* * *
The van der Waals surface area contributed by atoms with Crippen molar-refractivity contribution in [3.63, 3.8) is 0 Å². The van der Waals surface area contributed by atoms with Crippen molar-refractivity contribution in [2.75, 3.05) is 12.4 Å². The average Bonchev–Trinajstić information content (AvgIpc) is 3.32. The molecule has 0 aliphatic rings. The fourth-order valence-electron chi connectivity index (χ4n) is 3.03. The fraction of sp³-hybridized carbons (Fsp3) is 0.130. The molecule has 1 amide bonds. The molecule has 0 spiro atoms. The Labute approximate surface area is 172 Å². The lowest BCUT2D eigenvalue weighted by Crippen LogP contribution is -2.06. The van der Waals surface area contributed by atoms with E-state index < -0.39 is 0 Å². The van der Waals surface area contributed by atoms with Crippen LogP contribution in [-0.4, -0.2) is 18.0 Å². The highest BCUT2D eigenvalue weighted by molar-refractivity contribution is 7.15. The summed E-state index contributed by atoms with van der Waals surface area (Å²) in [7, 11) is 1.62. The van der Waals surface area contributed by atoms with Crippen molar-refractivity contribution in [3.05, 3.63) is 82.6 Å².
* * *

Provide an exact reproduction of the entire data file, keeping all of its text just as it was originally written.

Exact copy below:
The van der Waals surface area contributed by atoms with Crippen molar-refractivity contribution in [3.63, 3.8) is 0 Å². The van der Waals surface area contributed by atoms with Crippen molar-refractivity contribution in [2.75, 3.05) is 12.4 Å². The average Bonchev–Trinajstić information content (AvgIpc) is 3.32. The molecule has 0 aliphatic rings. The fourth-order valence-electron chi connectivity index (χ4n) is 3.03. The fraction of sp³-hybridized carbons (Fsp3) is 0.130. The molecule has 1 amide bonds. The molecule has 0 spiro atoms. The Labute approximate surface area is 172 Å². The lowest BCUT2D eigenvalue weighted by Crippen LogP contribution is -2.06. The van der Waals surface area contributed by atoms with E-state index < -0.39 is 0 Å². The van der Waals surface area contributed by atoms with Crippen LogP contribution in [-0.4, -0.2) is 18.0 Å². The highest BCUT2D eigenvalue weighted by molar-refractivity contribution is 7.15. The summed E-state index contributed by atoms with van der Waals surface area (Å²) in [7, 11) is 1.62. The van der Waals surface area contributed by atoms with Crippen molar-refractivity contribution in [3.05, 3.63) is 82.6 Å².